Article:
Dismembered bodies. Zombies. Tornado pitches. Cherry blossoms. Random naked guys. Cyborgs. Chainsaws. And a form of baseball where no rules apply -- and only one team comes out alive.
Now imagine all of that, crammed into a sports spoof with a Monty Pythonesque sense of humor. "Battlefield Baseball" has not a single moment of genuine plot or character development -- instead, Yudai Yamaguchi fills it with ludicrous twists, delightfully sick action, and a deeply irreverent attitude towards all sports movies.
Seido High School has a very real chance of getting to Koshien Stadium, courtesy of Matsui Gorilla and a bunch of other talented players. Then Principcal Kocho learns who their opponent is -- Gedo High, a savage bunch of green-skinned mutant zombie types who dismember opposing teams.
Fortunately the new transfer student Jubeh (Tak Sakaguchi) has incredible baseball skills -- but he refuses, unwilling to play because of a tragic accident. Four Eyes (Atsushi Ito) convinces him to join the team -- but Jubeh is mysteriously missing when Gedo shows up for the game, resulting in a mass slaughter of the remaining baseball players.
But after a near-death experience and a scuffle with Four Eyes' mom, Jubeh is raring to take revenge on the team that slaughtered the Seido players -- if he can remember how to do his most lethal pitch. But even with that pitch and a very odd new team, Jubeh must still contend with the psychopathic Coach from Gedo High -- and the deadly Poison Bat!
There is literally not a single serious moment in all of "Battlefield Baseball." Really. This is absurdity on a Monty Python level, only with more applauding audiences appearing at dramatic moments. In fact, that is much of its charm -- "Battlefield Baseball" spends all its time relentlessly mocking sports movies of the drippiest kind.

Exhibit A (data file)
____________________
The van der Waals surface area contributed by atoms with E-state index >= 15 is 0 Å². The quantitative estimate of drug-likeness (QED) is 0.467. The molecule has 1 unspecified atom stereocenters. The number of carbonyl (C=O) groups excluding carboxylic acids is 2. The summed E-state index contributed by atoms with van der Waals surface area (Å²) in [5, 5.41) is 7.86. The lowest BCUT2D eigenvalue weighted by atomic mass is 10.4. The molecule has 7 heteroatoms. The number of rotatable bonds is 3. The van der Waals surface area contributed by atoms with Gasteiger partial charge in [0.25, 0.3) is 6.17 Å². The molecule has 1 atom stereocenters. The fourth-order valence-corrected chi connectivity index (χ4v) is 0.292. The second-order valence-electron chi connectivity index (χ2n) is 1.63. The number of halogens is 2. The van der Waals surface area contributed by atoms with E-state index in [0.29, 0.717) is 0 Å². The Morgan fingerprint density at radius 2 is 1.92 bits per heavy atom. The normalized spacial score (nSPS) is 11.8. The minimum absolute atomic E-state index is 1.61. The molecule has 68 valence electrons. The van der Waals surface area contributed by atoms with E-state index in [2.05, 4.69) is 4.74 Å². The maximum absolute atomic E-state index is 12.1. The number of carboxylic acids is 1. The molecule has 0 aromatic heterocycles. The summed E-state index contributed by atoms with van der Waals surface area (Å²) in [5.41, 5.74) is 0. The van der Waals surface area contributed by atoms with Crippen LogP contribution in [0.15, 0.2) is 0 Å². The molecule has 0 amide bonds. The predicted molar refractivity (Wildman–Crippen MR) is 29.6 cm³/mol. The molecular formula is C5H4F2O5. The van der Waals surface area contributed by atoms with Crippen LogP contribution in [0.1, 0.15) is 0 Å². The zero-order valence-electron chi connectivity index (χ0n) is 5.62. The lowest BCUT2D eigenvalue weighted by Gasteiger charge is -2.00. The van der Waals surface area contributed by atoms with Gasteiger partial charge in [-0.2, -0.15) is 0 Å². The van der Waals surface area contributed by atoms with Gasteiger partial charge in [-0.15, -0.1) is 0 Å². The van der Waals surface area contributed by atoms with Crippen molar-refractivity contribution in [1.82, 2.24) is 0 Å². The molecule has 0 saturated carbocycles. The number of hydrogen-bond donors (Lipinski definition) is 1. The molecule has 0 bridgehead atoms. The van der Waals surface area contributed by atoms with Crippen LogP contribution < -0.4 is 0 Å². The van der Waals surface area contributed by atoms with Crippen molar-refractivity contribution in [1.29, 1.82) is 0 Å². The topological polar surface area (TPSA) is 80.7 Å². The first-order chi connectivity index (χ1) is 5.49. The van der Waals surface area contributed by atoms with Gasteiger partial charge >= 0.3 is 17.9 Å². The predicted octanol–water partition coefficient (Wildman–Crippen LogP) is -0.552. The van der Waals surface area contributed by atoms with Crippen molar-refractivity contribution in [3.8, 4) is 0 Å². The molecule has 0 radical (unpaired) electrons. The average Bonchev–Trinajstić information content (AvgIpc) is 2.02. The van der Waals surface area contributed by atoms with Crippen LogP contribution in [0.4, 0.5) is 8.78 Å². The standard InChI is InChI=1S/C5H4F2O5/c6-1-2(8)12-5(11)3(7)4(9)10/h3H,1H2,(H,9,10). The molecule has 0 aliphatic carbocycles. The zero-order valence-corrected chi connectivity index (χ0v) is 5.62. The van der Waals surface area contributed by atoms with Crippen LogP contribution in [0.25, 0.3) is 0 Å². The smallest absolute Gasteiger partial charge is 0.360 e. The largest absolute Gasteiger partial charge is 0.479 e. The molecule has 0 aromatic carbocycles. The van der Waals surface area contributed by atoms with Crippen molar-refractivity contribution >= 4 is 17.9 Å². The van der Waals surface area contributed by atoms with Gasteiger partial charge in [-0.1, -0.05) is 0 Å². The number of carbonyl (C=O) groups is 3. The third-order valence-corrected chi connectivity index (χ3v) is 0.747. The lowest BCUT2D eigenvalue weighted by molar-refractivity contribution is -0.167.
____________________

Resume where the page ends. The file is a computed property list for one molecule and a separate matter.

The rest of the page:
In particular, it spoofs the sentimental stuff (the ludicrous "family reunion"), contrived plot twists (Jubeh is arrested for no reason), deus ex machinae, sudden changes of heart, and an obligatory romance. And lest a single sports cliche be left unmocked, Yamaguchi trots out an Inspiring Message near the end, reminding us that baseball is all about life and love of the game. Even the dialogue ("I've been a head teacher here for twenty-five years. I'm always ready to sacrifice myself for Seido!") is hilarious.
That would only be moderately funny in most spoofs. But Yamaguchi takes it WAY further, by making everything as insane, stupid and ludicrous as possible -- people burst into song for no reason, run around with swords, wear gold loincloths, turn into cyborgs, and one character is constantly being "reborn" with new actors. And everything important that happens has a large audience standing by to applaud.
Yamaguchi also piles on the gore and grotesquerie. Ears are ripped off, crowds are gunned down, players are impaled on bats, and every game ends with a bunch of bloody plastic limbs strewn around. It's really sick, and really hysterical.
The gorgeous Tak Sakaguchi is put to good use here -- not only does he get to show off his polished physical skills, but he's hilarious at the Ruggedly Handsome Hero ("My dad told me to, when I was dead ten minutes ago!"). Wind blows through his hair, he sheds a manly tear, skids across a baseball field on his stomach, and spends several minutes savagely beating a rubber dummy.
You can tell that this must have been fun. The other actors also do great jobs -- Ito is excellent as Four Eyes (yes, that is his name), a dweeb with a deep love of baseball. And the guys playing the psychotic Coach, the stressed-out Kocho, the bestial Gorilla and the rabidly enthusiastic Head Teacher all do wonderful jobs, no matter how kooky their characters.
"Battlefield Baseball" revels in the mockery of your average sports movie, when it's not tossing around body parts and magical cherry blossoms. A deliciously sick, warped little comedy.